Roschelle, J. (1995). Learning in interactive environments: Prior knowledge and new experience. In J. H. Falk & L. D. Dierking (Eds.), Public institutions for personal learning: Establishing a research agenda (pp. 37-51). Washington, DC: American Association of Museums.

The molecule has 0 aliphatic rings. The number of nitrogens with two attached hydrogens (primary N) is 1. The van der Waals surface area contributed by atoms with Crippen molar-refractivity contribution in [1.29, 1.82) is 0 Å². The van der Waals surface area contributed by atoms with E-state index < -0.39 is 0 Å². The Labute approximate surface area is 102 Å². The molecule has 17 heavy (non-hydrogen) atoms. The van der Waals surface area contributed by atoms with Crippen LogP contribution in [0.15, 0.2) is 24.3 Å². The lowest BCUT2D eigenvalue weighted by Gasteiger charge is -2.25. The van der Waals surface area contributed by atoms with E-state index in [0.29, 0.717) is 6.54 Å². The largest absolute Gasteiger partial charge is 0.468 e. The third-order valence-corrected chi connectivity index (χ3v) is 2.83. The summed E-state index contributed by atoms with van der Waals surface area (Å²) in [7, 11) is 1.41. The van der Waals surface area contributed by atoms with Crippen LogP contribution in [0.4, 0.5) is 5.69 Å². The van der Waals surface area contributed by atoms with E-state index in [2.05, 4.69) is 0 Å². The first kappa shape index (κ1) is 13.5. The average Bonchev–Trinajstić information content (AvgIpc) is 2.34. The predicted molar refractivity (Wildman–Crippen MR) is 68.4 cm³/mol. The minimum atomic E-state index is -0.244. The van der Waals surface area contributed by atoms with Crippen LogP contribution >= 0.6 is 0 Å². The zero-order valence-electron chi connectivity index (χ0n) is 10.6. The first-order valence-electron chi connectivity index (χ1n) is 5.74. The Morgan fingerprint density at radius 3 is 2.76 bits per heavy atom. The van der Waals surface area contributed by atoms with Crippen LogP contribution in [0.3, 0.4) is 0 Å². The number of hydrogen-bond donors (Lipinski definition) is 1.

This article summarizes research on the roles of prior knowledge in learning. Educators often focus on the ideas that they want their audience to have. But research has shown that a learner’s prior knowledge often confounds an educator’s best efforts to deliver ideas accurately. A large body of findings shows that learning proceeds primarily from prior knowledge, and only secondarily from the presented materials. Prior knowledge can be at odds with the presented material, and consequently, learners will distort presented material. Neglect of prior knowledge can result in the audience learning something opposed to the educator’s intentions, no matter how well those intentions are executed in an exhibit, book, or lecture.